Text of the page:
Well, this was my first visit to sunny (and very warm for this time of year!) Brisbane for the EduTECH National Congress. Who wouldn’t be excited to have been asked to present when you’re sharing the space with the likes of Sir Ken Robinson, Conrad Wolfram and Sugata Mitra?
I was excited, but I have to say nervous too, especially when I discovered after registering on the afternoon before the event that I was presenting in the Great Hall. Honestly, I hadn’t looked at the program all that closely other than to know the time I was presenting, so it was rather daunting to discover that my session was in a venue larger than any stage I’d presented on in the past.
My Keynote was “Digital Literacy: guiding students (and teachers) to develop their 21st century skills.” I tried very hard to take much of my own experience and apply it to this presentation. For years I was focused on my own classroom and as Head of Library, at the knowledge base of the classrooms I was able to influence. In my position now as Director of ICT and eLearning, it’s my job to make possible large scale change across the school campus.
It’s a different proposition, because in a position like this you make decisions about the operation of the school network and the platforms that are used. I do a lot of reading to support my understanding of change and what is needed to make meaningful impact, and Michael Fullan’s Stratopshere had a passage that had staying power for me.
Over the last 18 months, I’ve had this at the forefront of my thinking. It’s relatively easy to get the early adopters accepting new platforms and running with them, but a much harder proposition to get the late majority and laggards coming with you. You need to try to fulfill Michael’s criteria and think hard about what you need to do to make technology available so that it sits in the background making things possible, but not being a learning outcome in itself. As I said in the presentation, technology should not be an event in the classroom, it should act as a facilitator for effective learning outcomes.
*Thanks Bill Ferriter for your wonderful CC slides – used a few in this presentation! Mentioned you too.
My presentation is available to view in my wiki, you just need to sign in with an email to gain access. I’ll let you take a look and make your own judgement about it’s effectiveness. I was overwhelmed from the response it got on Twitter – I couldn’t keep up with the stream in the 30- 45 minutes after I left the stage. To be honest, it was validating. So much of the time I’ve voluntarily invested in networks was represented in that presentation. It felt like a hell of a lot of thinking and hard work had paid off.
Having the opportunity to see Sir Ken Robinson speak in person was without doubt a highlight for everyone who attended. He presents with such finesse, integrating important messages about the state of education in a world where testing regimes seem to dominate education systems worldwide, with carefully placed humorous interludes that win the audience over with their natural charm. He is the kind of speaker you could listen to all day. Ahh, to perfect that technique… And take a look at this video he showed of the Landfill Harmonic Orchestra as an example of creativity in circumstances where you might think it wouldn’t flourish. I dare you not to tear up…
I attended the conference dinner where we were once again entertained and enlightened by Sir Ken. And yes, I behaved like an edu-groupie and managed to get a photo taken with him. No longer a lame claim to fame!
I was very impressed with Conrad Wolfram speaking about the need to transform Maths education and acknowledge the relevance of Computational Mathematics in schools today. Here are some of my tweets from the session:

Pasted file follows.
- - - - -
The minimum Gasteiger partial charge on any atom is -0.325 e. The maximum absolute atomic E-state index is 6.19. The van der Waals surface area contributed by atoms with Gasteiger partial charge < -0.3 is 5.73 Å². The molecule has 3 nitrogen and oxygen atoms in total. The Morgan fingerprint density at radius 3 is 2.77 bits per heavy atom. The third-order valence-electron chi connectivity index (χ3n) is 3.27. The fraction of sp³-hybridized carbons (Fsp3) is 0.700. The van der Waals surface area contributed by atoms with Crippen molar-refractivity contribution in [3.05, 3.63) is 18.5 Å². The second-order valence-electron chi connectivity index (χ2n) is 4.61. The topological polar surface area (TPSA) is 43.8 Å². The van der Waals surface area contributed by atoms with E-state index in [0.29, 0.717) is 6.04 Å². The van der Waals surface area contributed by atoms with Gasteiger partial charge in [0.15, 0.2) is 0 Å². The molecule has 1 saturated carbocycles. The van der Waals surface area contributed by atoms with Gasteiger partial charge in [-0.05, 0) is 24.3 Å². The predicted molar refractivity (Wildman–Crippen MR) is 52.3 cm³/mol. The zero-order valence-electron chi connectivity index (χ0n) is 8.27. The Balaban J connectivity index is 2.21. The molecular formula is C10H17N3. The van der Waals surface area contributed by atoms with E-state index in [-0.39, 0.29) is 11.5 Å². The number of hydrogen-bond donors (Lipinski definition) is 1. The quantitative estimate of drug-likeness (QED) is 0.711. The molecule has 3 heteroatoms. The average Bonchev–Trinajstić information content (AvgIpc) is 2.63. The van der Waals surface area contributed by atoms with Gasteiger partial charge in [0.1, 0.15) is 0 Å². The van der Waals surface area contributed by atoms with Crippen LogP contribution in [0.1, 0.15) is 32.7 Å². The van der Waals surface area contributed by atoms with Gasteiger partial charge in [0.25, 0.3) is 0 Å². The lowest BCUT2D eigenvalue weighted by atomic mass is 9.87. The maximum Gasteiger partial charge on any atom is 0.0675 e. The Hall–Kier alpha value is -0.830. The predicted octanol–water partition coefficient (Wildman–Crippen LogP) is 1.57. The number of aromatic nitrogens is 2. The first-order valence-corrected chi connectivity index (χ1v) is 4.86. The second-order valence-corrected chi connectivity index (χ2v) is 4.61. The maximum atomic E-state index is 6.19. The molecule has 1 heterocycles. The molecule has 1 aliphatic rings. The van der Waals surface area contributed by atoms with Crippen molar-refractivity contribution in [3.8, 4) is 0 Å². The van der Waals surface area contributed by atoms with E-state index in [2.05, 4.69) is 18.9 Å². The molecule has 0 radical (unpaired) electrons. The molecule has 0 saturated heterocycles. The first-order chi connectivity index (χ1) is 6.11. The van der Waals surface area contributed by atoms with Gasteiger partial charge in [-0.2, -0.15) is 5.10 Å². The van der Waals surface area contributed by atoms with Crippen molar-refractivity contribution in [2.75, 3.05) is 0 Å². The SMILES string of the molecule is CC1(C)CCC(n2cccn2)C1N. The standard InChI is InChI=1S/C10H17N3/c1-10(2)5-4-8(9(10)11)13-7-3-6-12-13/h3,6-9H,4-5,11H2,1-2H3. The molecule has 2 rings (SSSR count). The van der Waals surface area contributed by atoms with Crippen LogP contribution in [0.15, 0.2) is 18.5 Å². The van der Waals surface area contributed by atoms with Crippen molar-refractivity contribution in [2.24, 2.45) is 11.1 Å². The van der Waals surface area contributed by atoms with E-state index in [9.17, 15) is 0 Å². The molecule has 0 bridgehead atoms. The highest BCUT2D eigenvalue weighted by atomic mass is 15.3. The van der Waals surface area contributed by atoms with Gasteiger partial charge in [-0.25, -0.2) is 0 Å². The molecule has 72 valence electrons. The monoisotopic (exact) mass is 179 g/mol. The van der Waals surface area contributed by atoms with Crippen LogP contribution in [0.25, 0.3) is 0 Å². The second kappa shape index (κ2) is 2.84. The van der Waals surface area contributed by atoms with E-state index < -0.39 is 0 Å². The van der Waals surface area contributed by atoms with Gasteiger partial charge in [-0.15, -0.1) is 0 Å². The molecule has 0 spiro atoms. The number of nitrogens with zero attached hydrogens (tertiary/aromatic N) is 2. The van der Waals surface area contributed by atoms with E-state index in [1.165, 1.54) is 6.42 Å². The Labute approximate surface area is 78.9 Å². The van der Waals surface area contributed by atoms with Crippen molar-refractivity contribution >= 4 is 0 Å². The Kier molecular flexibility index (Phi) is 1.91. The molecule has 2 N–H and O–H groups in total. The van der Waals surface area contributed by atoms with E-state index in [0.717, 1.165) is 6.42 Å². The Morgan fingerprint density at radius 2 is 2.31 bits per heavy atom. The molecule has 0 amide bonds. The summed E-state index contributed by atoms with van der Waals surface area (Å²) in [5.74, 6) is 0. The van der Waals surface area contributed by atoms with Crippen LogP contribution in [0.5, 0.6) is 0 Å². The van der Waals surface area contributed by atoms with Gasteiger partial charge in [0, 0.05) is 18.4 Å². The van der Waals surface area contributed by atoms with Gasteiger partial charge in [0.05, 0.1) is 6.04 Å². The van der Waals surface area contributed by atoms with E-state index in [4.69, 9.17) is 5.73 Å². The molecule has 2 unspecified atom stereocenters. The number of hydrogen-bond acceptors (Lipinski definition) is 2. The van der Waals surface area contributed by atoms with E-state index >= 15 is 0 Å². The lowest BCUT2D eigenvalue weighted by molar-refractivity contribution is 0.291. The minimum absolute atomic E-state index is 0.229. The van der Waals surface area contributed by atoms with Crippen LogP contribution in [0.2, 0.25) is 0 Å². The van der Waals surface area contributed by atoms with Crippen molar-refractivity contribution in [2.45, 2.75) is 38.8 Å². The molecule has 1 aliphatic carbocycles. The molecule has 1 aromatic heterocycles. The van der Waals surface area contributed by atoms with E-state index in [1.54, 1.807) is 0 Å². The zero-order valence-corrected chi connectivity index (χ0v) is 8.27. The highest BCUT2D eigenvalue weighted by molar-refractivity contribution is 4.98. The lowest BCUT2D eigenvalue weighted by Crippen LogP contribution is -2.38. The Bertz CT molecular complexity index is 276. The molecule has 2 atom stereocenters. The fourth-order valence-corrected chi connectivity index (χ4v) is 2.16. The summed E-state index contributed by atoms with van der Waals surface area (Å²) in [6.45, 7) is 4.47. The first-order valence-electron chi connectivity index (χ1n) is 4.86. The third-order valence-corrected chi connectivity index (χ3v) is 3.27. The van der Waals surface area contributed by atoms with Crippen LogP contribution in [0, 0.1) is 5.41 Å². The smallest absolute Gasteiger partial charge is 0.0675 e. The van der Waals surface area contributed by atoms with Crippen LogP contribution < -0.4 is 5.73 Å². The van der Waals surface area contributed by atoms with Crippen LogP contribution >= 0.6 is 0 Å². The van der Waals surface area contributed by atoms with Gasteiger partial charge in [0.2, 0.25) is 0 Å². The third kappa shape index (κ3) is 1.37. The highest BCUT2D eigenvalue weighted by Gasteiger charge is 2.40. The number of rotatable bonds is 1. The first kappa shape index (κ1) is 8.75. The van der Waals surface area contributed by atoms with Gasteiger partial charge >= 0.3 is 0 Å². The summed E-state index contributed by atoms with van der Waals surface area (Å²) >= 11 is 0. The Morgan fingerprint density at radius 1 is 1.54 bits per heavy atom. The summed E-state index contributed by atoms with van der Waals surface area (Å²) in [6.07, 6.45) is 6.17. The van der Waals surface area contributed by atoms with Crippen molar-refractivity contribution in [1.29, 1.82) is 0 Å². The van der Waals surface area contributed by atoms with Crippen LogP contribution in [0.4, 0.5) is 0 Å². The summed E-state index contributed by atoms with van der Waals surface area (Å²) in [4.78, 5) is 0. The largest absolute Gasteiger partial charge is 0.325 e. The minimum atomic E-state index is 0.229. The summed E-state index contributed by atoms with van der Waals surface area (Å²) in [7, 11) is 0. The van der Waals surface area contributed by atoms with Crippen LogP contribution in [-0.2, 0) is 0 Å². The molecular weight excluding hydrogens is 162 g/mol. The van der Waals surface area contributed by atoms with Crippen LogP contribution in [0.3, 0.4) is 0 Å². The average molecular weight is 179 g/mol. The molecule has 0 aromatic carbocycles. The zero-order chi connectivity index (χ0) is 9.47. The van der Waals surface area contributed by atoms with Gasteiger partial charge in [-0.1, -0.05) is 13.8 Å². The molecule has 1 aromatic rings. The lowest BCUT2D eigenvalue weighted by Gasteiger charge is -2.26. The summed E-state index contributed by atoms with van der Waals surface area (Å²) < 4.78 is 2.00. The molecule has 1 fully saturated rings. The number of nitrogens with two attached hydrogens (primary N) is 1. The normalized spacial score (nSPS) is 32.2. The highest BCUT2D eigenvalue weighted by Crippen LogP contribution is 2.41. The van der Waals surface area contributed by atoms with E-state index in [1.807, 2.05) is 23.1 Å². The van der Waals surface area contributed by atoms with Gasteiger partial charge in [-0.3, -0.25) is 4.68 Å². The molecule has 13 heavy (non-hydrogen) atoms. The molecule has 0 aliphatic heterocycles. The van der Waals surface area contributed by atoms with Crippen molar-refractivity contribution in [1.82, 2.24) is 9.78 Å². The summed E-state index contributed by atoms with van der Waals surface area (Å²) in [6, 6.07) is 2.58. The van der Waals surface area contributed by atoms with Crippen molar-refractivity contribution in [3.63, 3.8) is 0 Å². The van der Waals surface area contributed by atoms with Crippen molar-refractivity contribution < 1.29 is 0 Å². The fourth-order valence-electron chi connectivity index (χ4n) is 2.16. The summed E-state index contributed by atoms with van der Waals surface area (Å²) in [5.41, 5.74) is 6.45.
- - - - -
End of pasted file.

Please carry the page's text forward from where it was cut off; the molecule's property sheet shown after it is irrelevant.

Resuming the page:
If you’ve never visited the Wolfram Alpha site, you must take a visit. Then take a look at Conrad’s site where he makes the case for change to the way we teach Maths today (see video below – appears on this site). I’m not a Maths teacher, but I have a son finding it very difficult to access the Math curriculum as it stands now. Conrad’s ideas sound like Project Based Learning (PBL) for Maths, and it makes sense to me.
I thought Greg Whitby had some practical and important things to say about making change happen as did Matt Richards who didn’t hold back when presenting to IT Managers about moving your school into the cloud computing space. Judy O’Connell has a wealth of knowledge and did a great job informing the audience about what is necessary to prepare for the impact of Web 3.0. Visit Judy’s blog where her presentation is embedded for viewing.
What is always a highlight for a conference of this size is the opportunity to meet old friends and make new ones (who are most often people you’ve met on Twitter but need a conference like this for a face to face meeting.) I loved seeing Sue Waters, Annabel Astbury, Helen Bremer, Joyce Valenza, Judy O’Connell, Judith Way, Graham Wegner, Matt Richards, Meredith Ebbs and Matt Esterman again, and was thrilled to get the opportunity to meet Paul Luke, Leigh Murphy and Corinne Campbell for the first time. Leigh Murphy interviewed me after my session for the Scootle Community and you can see it below. (my interview is towards the end)
Special mention needs to go to Matt Esterman who got the ball rolling for Teachmeet presentations that happened at four different times in the main Trade Hall where an area had been set aside for them. It was wonderful to see classroom practitioners sharing their practice with conference participants and opening their eyes to the vibrant education community being forged in informal networks throughout Australia today.
Thank you to the organisers of the event for bringing together such an interesting array of speakers and for managing to draw such large numbers to an event about educational technology. Thanks also for giving me an opportunity to air my thinking. Like I said, a validating experience.